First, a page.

Study participants were 50 years old and older. Prior to the study’s launch, all had experienced near constant knee pain in the prior month (rated at a 4 or greater on a pain scale of 11), and most had worn shoes that featured a mix of sturdy and flat characteristics.
Between 2017 and 2019, half were randomly assigned to wear a flat flexible shoe for at least six hours a day over six months, while the other half was assigned stable supportive footwear. (The team did not compare shoes distributed in the study with the ones patients regularly wore.)
All footwear was commercially available. For the flat variety, the brands included: Merrell Bare Access (for men and women); Vivobarefoot Primus Lite (men and women); Vivobarefoot Mata Canvas (men); Converse Dainty Low (women); and Lacoste Marice.
Stable variety brands included ASICS Kayano (for men and women); Merrell Jungle Moc (men); Nike Air Max 90 Ultra (women); Rockport Edge Hill (men); and New Balance 624 (women).
Each patient was able to switch between two brands throughout the trial. Investigators kept track of reported knee pain levels while walking, functional ability, overall quality of life indicators and overall physical activity levels.
In the end, the team determined that while stable supportive shoes did not restore greater mobility to patients than flat flexible shoes, they did offer a leg up on knee and hip pain reduction and improved quality of life.
‘A Rolls-Royce over potholes’
As well, Hinman noted that “sturdy supportive shoes were much less likely to cause adverse effects at the knee and other joints, such as ankle/foot pain [or] knee swelling.” Moreover, people who wore flat flexible shoes reported twice as many adverse effects as people who wore sturdy supportive shoes, she said.
The upshot: “Shoes are an easy option that can help people self-manage their knee osteoarthritis pain,” Hinman said. “Patients with knee osteoarthritis should think carefully about their footwear and choose shoes that are most likely to reduce their knee pain.”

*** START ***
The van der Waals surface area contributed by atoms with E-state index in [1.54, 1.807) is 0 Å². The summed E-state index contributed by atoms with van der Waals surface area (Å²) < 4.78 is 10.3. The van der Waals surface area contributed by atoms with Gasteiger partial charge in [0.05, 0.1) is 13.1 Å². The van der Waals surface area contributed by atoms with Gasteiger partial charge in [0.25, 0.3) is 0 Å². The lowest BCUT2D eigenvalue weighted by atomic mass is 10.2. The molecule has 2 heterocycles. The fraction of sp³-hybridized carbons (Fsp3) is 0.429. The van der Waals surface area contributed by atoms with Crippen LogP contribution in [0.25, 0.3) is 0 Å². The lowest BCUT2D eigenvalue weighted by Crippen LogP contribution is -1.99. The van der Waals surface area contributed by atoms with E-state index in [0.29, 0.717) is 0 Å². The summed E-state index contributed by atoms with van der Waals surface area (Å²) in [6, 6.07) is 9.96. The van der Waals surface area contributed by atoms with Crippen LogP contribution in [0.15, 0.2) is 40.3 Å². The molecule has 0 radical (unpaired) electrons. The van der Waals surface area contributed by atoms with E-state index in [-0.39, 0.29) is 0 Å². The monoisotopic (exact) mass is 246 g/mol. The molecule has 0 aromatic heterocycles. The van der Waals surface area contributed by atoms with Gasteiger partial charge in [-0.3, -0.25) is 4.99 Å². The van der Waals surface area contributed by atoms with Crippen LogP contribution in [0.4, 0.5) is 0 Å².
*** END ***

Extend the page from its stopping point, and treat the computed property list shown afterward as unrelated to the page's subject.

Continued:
“For someone with knee arthritis,” he said, “a structured shoe is almost like a Rolls-Royce going over potholes. Because the problem with an arthritic knee is that the joints aren’t aligned correctly, and aren’t nearly as supple anymore. And it has cartilage with gaps, like cobblestones, which wear away.”
A structured shoe can absorb those issues, said Schildhorn. But an unstructured shoe or a bare foot “relies on all of the joints of the body to work just as they were designed. They all have to be aligned correctly, the ligaments have to be functional, and the joints have to be supple in order to absorb loads when walking in uneven areas. Because you need your body to be able to adjust to variances.”
The U.S.-based Arthritis Foundation agrees that patients should pay attention to the style and fit of the shoes they wear. But it cites mixed findings as to best practices.
For example, foundation experts acknowledge that stable shoes and boots (without heels) can indeed be helpful for some.
However, they also highlight prior knee research indicating that some flat shoes — such as flip-flops — may trigger less knee stress than more stable shoes. Others, however, such as loosely strapped sandals and so-called “foot gloves,” may prove problematic.
But the foundation has one piece of overriding advice: Never favor style over function and comfort.
The results were published Jan. 11 in the Annals of Internal Medicine.
There’s more on shoe wear and arthritis at the Arthritis Foundation.
SOURCES: Jeffrey Schildhorn, MD, orthopedic surgeon, Lenox Hill Hospital, Northwell Health, New York City; Rana Hinman, PhD, professor, department of physiotherapy, University of Melbourne, Australia; Annals of Internal Medicine, Jan. 11, 2021